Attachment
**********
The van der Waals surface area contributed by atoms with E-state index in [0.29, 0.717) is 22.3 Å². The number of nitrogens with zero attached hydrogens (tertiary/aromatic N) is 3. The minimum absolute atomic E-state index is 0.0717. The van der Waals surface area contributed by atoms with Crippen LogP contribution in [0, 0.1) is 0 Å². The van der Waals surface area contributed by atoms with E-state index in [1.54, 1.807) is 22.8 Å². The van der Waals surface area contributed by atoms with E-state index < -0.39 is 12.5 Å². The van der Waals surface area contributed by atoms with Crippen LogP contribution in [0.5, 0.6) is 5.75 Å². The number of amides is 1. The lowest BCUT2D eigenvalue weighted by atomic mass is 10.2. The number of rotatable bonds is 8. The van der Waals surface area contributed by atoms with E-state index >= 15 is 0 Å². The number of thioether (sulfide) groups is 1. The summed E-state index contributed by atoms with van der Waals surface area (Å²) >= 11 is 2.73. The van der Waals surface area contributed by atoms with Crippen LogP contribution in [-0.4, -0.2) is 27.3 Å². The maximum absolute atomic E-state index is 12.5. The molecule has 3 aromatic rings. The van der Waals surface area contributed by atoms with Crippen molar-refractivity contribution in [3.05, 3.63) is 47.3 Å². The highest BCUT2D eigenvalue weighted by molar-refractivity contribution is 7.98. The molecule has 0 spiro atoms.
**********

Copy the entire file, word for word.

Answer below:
The van der Waals surface area contributed by atoms with E-state index in [0.29, 0.717) is 22.3 Å². The number of nitrogens with zero attached hydrogens (tertiary/aromatic N) is 3. The minimum absolute atomic E-state index is 0.0717. The van der Waals surface area contributed by atoms with Crippen LogP contribution in [0, 0.1) is 0 Å². The van der Waals surface area contributed by atoms with E-state index in [1.54, 1.807) is 22.8 Å². The van der Waals surface area contributed by atoms with E-state index < -0.39 is 12.5 Å². The van der Waals surface area contributed by atoms with Crippen LogP contribution in [0.5, 0.6) is 5.75 Å². The number of amides is 1. The lowest BCUT2D eigenvalue weighted by atomic mass is 10.2. The number of rotatable bonds is 8. The van der Waals surface area contributed by atoms with E-state index >= 15 is 0 Å². The number of thioether (sulfide) groups is 1. The summed E-state index contributed by atoms with van der Waals surface area (Å²) >= 11 is 2.73. The van der Waals surface area contributed by atoms with Crippen LogP contribution in [-0.4, -0.2) is 27.3 Å². The maximum absolute atomic E-state index is 12.5. The molecule has 3 aromatic rings. The van der Waals surface area contributed by atoms with Crippen molar-refractivity contribution in [3.05, 3.63) is 47.3 Å². The highest BCUT2D eigenvalue weighted by molar-refractivity contribution is 7.98. The molecule has 0 spiro atoms.